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I know that I’m preaching to the converted, but it’s always good to have case studies. In light of FAIR‘s research concerning the dearth of Occupy Wall Street coverage, it appears the corporate media backlash (and hence denial about the economic crisis) is firmly entrenched. The above clip from Fox New’s The Five smugly dismisses OWS based on the poor performance of an OWS participant, Harrison Schultz, who was hammered by the flak master and neuro-linguistic programmer, Sean Hannity (follow this link to an amazing breakdown of how it’s done). In the Hannity segment titled, “Occupy Insanity,” first try watching the interview with Schultz without sound (the background shots were quite selective, focusing on the acts of a very small minority of violent protestors). Then listen to how Hannity skillfully redirects any serious critique of the system to focus on abhorrent behavior.
The Republicans’ recycled one-liner response to anyone exercising free speech–Get a job–will continue to substitute for any genuine commitment to democratic discourse. It’s not by accident that Fox News producers go out of their way to find the least experienced, inarticulate examples from the movement in order to create a straw man that can be easily torched. By contrast, consider this thoughtful discussion on Democracy Now! that presented diverse views about the movement. Can you imagine any of these panalists being interviewed on Fox? Chances are no, not only because Fox would never allow anyone so articulate to air his or her views, but these guests are wise enough to avoid letting themselves get cannibalized by Fox in order to become fodder for future propaganda. I ultimately don’t know Schultz’ motive, but I think it was a mistake (and perhaps a big temptation to be on TV) to give Hannity a forum to exercise his magician’s skills.
As evidence for how little Fox and friends comprehend what is happening outside the walled studio, they refer to Schultz as a leader of the movement. Strange, I didn’t know OWS has leaders or spokespeople. Regardless, it’s clear that this kind of media coverage is a diversion to avoid talking about real issues. It is to Fox’s detriment that they are unwilling to grasp the truly unsustainable nature of the situation and to patronize young people by yelling at them to get a job.
This kind of playbook response is well anticipated. As is the case with any activism that challenges the status quo going back to the 1960s, corporate media typically marginalize the protestor’s claims through flak. They discredit these claims through association with the counter culture (“they’re not like us,” “they are not reasonable people,” “they are lunatics”) and radicals (“anarchists,” “socialists,” “communists,” “Hamas” affiliates, “anti-Semites,” “Nazis,” etc.). They impose a narrative that portrays them as childlike (“petulant,” “spoiled”), naive (“they don’t know what they want”), aiding the enemy (Chavez, Hamas and the Ayatollah “love them”), and destructive (“they want our stuff,” “they will destroy capitalism”). This is not to say that sympathizers in the corporate media don’t exist. Nonetheless, those seeking serious discourse about the world’s problems won’t find much of it in a media environment dominated by conflict-driven infotainment spectacles that consider shouting matches democratic discussions.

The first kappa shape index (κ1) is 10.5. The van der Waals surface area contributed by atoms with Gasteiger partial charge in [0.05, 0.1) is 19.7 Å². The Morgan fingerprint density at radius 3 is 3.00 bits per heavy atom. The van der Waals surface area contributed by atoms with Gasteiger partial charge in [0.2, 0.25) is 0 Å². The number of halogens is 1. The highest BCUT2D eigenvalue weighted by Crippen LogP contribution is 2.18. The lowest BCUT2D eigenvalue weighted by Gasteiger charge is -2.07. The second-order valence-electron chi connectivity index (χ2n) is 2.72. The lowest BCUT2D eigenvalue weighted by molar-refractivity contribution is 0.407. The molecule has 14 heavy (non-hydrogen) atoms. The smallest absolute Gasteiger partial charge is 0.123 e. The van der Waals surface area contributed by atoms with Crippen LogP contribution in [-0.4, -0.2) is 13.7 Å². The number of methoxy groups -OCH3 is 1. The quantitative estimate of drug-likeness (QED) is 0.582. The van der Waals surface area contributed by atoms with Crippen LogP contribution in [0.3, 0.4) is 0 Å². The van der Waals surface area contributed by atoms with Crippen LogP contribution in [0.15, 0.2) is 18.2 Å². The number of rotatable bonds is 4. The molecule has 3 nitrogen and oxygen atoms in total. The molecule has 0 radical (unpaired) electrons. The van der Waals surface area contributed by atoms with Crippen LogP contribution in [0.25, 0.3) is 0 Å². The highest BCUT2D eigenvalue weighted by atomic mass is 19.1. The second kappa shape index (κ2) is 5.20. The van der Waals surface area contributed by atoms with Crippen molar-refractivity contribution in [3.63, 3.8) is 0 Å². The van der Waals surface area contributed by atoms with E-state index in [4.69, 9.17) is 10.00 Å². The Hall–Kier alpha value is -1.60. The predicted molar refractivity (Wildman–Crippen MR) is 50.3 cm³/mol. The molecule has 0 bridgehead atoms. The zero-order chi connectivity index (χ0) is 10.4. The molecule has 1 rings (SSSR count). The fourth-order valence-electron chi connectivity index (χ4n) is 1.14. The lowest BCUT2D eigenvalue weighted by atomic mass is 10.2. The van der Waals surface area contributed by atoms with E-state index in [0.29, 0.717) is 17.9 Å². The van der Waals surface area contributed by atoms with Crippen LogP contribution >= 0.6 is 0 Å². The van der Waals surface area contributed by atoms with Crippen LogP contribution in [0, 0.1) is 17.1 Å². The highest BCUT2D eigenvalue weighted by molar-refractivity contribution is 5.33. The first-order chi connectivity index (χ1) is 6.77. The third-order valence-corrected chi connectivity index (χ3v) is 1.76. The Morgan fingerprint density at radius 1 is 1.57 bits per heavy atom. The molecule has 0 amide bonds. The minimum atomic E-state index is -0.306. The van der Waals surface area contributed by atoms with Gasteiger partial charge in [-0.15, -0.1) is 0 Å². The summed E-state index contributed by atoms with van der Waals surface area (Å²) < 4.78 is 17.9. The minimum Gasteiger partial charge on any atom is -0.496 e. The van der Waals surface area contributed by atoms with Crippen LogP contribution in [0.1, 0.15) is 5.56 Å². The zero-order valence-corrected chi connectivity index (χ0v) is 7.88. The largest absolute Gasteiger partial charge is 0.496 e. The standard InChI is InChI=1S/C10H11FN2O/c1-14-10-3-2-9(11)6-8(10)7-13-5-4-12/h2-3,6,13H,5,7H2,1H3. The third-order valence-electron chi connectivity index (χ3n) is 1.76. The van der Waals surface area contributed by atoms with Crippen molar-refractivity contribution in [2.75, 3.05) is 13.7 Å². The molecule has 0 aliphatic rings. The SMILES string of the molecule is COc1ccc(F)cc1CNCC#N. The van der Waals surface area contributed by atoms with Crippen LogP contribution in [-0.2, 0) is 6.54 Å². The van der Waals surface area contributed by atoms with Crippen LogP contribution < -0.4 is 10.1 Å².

I believe it is pointless to expect a reasonable discussion or debate in the corporate media. I think it is far better to continue creating alternative media that works towards building the new paradigm of participatory democracy and media. If you need a good example, go no further than this documentaryy, which offers fantastic insight into the Aikido move that we need to make around mainstream media.
On this note, consider the wise words of Bertrand Russell:
Perhaps the essence of the Liberal outlook could be summed up in a new decalogue, not intended to replace the old one but only to supplement it. The Ten Commandments that, as a teacher, I should wish to promulgate, might be set forth as follows:
Do not feel absolutely certain of anything.
Do not think it worth while to proceed by concealing evidence, for the evidence is sure to come to light.
Never try to discourage thinking for you are sure to succeed.
When you meet with opposition, even if it should be from your husband or your children, endeavor to overcome it by argument and not by authority, for a victory dependent upon authority is unreal and illusory.
Have no respect for the authority of others, for there are always contrary authorities to be found.
Do not use power to suppress opinions you think pernicious, for if you do the opinions will suppress you.
Do not fear to be eccentric in opinion, for every opinion now accepted was once eccentric.
Find more pleasure in intelligent dissent than in passive agreement, for, if you value intelligence as you should, the former implies a deeper agreement than the latter.
Be scrupulously truthful, even if the truth is inconvenient, for it is more inconvenient when you try to conceal it.
Do not feel envious of the happiness of those who live in a fool’s paradise, for only a fool will think that it is happiness.
Quote source: Brain Pickings